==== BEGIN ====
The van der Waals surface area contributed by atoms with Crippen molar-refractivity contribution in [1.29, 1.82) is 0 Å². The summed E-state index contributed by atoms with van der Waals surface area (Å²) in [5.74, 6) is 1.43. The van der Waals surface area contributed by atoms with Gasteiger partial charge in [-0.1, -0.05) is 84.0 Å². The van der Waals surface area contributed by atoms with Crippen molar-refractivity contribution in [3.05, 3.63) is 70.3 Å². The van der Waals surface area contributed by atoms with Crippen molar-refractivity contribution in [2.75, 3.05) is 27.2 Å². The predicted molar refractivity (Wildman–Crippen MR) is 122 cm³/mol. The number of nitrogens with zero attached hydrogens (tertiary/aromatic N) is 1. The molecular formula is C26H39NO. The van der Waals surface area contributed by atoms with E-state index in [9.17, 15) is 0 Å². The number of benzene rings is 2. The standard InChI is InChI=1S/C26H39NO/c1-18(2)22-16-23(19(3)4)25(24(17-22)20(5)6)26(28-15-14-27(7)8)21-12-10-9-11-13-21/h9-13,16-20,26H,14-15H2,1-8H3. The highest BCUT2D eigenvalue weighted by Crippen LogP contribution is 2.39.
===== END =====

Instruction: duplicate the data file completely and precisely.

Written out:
The van der Waals surface area contributed by atoms with Crippen molar-refractivity contribution in [1.29, 1.82) is 0 Å². The summed E-state index contributed by atoms with van der Waals surface area (Å²) in [5.74, 6) is 1.43. The van der Waals surface area contributed by atoms with Gasteiger partial charge in [-0.1, -0.05) is 84.0 Å². The van der Waals surface area contributed by atoms with Crippen molar-refractivity contribution in [3.05, 3.63) is 70.3 Å². The van der Waals surface area contributed by atoms with Crippen molar-refractivity contribution in [2.75, 3.05) is 27.2 Å². The predicted molar refractivity (Wildman–Crippen MR) is 122 cm³/mol. The number of nitrogens with zero attached hydrogens (tertiary/aromatic N) is 1. The molecular formula is C26H39NO. The van der Waals surface area contributed by atoms with E-state index in [9.17, 15) is 0 Å². The number of benzene rings is 2. The standard InChI is InChI=1S/C26H39NO/c1-18(2)22-16-23(19(3)4)25(24(17-22)20(5)6)26(28-15-14-27(7)8)21-12-10-9-11-13-21/h9-13,16-20,26H,14-15H2,1-8H3. The highest BCUT2D eigenvalue weighted by Crippen LogP contribution is 2.39.